RestitutionAs opposed to fines, restitution is compensation to the victim of a crime, typically a person but sometimes a state entity. The purpose of restitution is to put victims back into the place they were as if the crime had not happened. A defendant may be required to return or pay for stolen property and compensate victims for expenses suffered as a result of the defendant’s conduct, such as treatment and medical costs. In some instances the government may be the victim such as the case with welfare and Medicare fraud. In many instances, restitution is combined with another measure such as probation, community service or a time in prison or jail.
Community ServiceA person who commits minor crimes against society may be required by a judge to perform work on for the community. The logic behind community service is that society receives a much greater benefit by receiving something of value than it does in paying for the costs of putting the defendant in jail or prison. Rehabilitation of the defendant is also usually more effective and meaningful if he or she performs some personal service for the community. Community service may also come with a complete or partial reduction in fines and/or time to be served in jail or prison. The actual service required may take many forms. A common example is the requirement to give several speeches to teenagers about the dangers of driving under the influence of alcohol or drugs.
Deferred Adjudication and Pretrial Diversion ProgramsFor certain types of minor offenses, a court may give the defendant probation and dismiss the criminal case entirely after it is successfully completed. The law recognizes that honest people sometimes make minor mistakes in judgment. If the defendant completes all the court required conditions, he or she is rewarded by having the charges of the case dismissed.
Perhaps the most important benefit of deferred adjudication and pretrial diversion programs is that dismissal of the case means that the defendant has not been convicted of a crime. Questions on employment applications and elsewhere which ask whether you have been convicted of a crime can be answered as “no” with regard to a case that has been dismissed.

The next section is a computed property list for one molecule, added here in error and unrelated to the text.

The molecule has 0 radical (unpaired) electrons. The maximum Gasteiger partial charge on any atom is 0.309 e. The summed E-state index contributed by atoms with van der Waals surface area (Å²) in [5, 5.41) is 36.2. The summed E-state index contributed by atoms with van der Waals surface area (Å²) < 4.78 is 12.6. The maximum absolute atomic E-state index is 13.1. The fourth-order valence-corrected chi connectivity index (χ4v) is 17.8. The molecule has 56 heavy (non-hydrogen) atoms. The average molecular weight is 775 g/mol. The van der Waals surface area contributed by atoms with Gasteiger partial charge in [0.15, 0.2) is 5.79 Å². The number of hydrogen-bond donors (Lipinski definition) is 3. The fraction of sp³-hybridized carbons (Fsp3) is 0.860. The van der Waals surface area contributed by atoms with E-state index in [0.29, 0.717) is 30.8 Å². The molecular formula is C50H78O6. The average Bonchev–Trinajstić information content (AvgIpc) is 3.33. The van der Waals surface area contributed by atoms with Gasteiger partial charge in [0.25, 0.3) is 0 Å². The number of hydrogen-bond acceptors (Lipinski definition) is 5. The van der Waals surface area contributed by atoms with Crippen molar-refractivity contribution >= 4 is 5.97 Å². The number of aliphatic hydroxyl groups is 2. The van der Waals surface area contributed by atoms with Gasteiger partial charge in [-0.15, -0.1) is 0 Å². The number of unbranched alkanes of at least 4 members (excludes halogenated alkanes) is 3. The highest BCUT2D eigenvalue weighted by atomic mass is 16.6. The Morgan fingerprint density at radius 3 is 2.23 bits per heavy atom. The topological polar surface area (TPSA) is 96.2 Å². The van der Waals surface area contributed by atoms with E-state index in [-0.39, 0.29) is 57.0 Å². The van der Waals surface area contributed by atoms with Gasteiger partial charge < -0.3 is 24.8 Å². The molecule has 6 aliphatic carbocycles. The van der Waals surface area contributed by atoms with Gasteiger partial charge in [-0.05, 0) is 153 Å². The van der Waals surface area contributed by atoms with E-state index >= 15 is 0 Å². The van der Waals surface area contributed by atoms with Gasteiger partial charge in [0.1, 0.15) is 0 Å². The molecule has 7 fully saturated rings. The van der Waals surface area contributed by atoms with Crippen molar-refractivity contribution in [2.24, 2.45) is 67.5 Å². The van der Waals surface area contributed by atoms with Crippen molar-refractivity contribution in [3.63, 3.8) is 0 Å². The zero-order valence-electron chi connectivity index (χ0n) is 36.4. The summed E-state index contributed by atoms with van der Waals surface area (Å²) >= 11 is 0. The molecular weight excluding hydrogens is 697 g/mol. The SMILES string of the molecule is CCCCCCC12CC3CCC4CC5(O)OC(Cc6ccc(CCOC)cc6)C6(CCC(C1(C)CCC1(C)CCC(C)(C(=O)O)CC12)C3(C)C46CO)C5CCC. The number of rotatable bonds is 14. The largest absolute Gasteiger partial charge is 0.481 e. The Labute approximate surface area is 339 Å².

Deferred adjudication typically requires a guilty plea or “no contest” (nolo contendre) but, instead of the court making an immediate finding on the case, it will suspend making a decision for a period of time. With pretrial diversion, the defendant is usually admitted to a program (within a prosecutor’s discretion) prior to any plea being entered. The primary difference between the two is when the defendant fails to meet the court requirements. With deferred adjudication, no trial is necessary for a judicial decision because the defendant has already entered a guilty plea. With pretrial diversion programs a trial would be necessary because no plea has been entered.
It is a good idea to know when it is important to have an experienced criminal attorney available to you. You should know all your options prior to negotiating with a prosecutor or entering a plea in court.
- Criminal Law & Procedure:
- Sentencing - Alternative Sentencing
Sentencing Alternative Sentencing: Fines, Probation, Community Service, Deferred Adjudication
By Michael Wechsler |